Coney Island is no stranger to epic free music fests like Siren Festival and the Burger Beach Bash. This year, the Coney Island Music Festival carries the torch and returns for its second installment. Among the artists gracing the two stages–one outside of Nathan’s Famous and the other at the Coney Art Walls– is Shannon Shaw, who released a solo album last month (her fantastic, doowop-infused band Shannon and the Clams will be playing at Panorama on July 27 and Rough Trade on July 28.) Another festival fixture, Queens crooner Juan Wauters, will also be playing, as will Mac DeMarco openers The Garden. Headlining is (Sandy) Alex G, whose Elliott Smith-esque tunes have been described as “inventive guitar pop at its best, full of surreal storytelling and addictive melodies.” After his set, the party continues at the Coney Art Walls until 10pm.

And don’t forget… Rockaway’s Beach Flix series brings movie screenings straight to the sand. Next up on the inflatable big screen: Caddyshack on July 25, The Secret Life of Pets on Aug. 21, and Rogue One on Aug. 24. Follow the Rockaway Civic Association for exact showtimes, locations, and more announcements.

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Williamsburg Hotel Opens Rooftop Pool, Water-Tower Bar Coming Soon

(Courtesy of Williamsburg Hotel)

It’s been three and a half years since we first brought news that the Williamsburg Hotel would feature a rooftop bar inside of a faux water tower, and now we hear from the hotel that its crowning gem will begin welcoming customers in the “coming weeks.” (Have a look at its current state, below.) In the meantime, the hotel has opened a rooftop pool with Insta-worthy views of Manhattan.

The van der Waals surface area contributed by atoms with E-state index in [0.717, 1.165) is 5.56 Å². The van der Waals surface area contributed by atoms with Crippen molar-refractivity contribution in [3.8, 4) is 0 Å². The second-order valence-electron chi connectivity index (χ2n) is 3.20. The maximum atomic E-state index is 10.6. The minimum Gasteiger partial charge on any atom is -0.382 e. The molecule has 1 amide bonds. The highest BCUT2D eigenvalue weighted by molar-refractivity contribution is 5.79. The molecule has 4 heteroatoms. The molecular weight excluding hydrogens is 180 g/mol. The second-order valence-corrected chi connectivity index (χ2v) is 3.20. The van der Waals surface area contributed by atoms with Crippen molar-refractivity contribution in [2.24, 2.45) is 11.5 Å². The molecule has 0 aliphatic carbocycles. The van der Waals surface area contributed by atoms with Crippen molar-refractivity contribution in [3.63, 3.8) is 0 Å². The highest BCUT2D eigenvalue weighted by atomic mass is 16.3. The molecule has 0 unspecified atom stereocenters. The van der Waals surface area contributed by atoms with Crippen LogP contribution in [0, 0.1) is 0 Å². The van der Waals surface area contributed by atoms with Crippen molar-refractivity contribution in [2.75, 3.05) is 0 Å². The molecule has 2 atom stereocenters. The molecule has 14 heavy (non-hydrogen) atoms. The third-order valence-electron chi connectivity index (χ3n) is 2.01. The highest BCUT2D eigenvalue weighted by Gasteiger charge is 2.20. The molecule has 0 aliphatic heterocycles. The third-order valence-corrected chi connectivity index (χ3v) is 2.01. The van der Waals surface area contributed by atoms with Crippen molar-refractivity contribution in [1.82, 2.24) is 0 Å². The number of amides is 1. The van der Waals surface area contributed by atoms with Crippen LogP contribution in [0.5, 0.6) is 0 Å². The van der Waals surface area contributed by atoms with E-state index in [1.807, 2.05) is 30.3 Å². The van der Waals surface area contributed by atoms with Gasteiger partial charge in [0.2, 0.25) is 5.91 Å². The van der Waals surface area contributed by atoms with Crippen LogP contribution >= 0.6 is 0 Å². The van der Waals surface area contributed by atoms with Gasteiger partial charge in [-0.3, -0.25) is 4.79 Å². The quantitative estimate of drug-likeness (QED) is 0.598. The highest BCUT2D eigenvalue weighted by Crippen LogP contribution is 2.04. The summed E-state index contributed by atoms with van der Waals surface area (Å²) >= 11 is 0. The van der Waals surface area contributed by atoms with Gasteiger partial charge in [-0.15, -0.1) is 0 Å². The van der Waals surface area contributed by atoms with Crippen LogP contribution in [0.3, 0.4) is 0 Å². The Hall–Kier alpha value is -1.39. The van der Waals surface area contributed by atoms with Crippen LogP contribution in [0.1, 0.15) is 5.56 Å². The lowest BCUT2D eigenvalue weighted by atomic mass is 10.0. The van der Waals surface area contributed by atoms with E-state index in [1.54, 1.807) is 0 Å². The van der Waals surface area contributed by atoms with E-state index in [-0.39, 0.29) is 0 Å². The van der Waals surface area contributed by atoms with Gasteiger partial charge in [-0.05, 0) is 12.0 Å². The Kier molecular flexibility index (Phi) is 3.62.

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W.O.W. Project Shares Stories of Resilience in Chinatown Open Mic Night

(Photos: Tara Yarlagadda)

In a dull gray building on Chinatown’s historic Eldridge Street, attendees squeezed into a cramped elevator and made their way to the youth center and activist space Project Reach, where the Chinatown Storytelling Open Mic event was being hosted on this humid Thursday evening. Two of the event’s organizers, Diane Wong—a Cornell doctoral candidate and visiting scholar at NYU who writes on gentrification and race in Chinatowns—and Huiying B. Chan—an Open City Fellow with the Asian American Writers’ Workshop—served as emcees. They opened the night with a sober acknowledgment that “we are on stolen indigenous Lenape land” and asked the audience to silently reflect on what actions they could take to acknowledge their occupation of such a space. That gesture set the tone for last night’s open mic night, which was part of the series “Homeward Bound: Memories, Identity, and Resilience across the Chinese Diaspora.”

Organizers Wong, Chan and Mei Lum are all affiliated with the W.O.W. Project, which hosts the Homeward Bound series. Lum is a fifth-generation store owner of Wing on Wo & Co., which is a nearly century-old porcelain store and one of Chinatown’s oldest landmarks. The longstanding family business was on the brink of being sold in 2016, but out of those troubled times, Lum founded W.O.W. as a way to preserve Chinatown’s creative scene through art and activism, particularly in the wake of rapid gentrification. Wong, who interviewed Lum and her family as part of her dissertation research, has been involved with W.O.W. since its inception.

Eldridge Street in Chinatown

“I think it’s important to show that Chinatown is very much a thriving, inter-generational community. There is a dominant narrative that portrays the neighborhood as sort of obsolete and dying, and that really isn’t the case,” said Wong.